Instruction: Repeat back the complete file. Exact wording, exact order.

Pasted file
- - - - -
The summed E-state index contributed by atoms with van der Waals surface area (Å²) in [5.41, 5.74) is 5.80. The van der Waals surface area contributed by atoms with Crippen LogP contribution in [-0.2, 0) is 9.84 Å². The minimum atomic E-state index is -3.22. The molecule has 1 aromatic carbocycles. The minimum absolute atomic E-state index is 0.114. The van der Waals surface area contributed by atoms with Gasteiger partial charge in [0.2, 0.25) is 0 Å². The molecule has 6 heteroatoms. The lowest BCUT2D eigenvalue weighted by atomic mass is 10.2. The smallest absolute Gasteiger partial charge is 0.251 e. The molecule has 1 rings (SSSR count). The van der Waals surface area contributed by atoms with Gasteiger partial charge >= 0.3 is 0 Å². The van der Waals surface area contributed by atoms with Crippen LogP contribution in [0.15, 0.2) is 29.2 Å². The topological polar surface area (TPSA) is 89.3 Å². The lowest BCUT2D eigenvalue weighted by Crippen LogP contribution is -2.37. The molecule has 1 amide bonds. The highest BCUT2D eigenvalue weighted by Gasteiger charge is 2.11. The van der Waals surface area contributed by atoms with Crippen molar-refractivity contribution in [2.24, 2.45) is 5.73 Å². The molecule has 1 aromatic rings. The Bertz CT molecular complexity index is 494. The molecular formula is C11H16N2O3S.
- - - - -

The summed E-state index contributed by atoms with van der Waals surface area (Å²) in [5.41, 5.74) is 5.80. The van der Waals surface area contributed by atoms with Crippen LogP contribution in [-0.2, 0) is 9.84 Å². The minimum atomic E-state index is -3.22. The molecule has 1 aromatic carbocycles. The minimum absolute atomic E-state index is 0.114. The van der Waals surface area contributed by atoms with Gasteiger partial charge in [0.2, 0.25) is 0 Å². The molecule has 6 heteroatoms. The lowest BCUT2D eigenvalue weighted by atomic mass is 10.2. The smallest absolute Gasteiger partial charge is 0.251 e. The molecule has 1 rings (SSSR count). The van der Waals surface area contributed by atoms with Gasteiger partial charge >= 0.3 is 0 Å². The van der Waals surface area contributed by atoms with Crippen LogP contribution in [0.15, 0.2) is 29.2 Å². The topological polar surface area (TPSA) is 89.3 Å². The lowest BCUT2D eigenvalue weighted by Crippen LogP contribution is -2.37. The molecule has 1 amide bonds. The highest BCUT2D eigenvalue weighted by Gasteiger charge is 2.11. The van der Waals surface area contributed by atoms with Crippen molar-refractivity contribution in [2.24, 2.45) is 5.73 Å². The molecule has 1 aromatic rings. The Bertz CT molecular complexity index is 494. The molecular formula is C11H16N2O3S.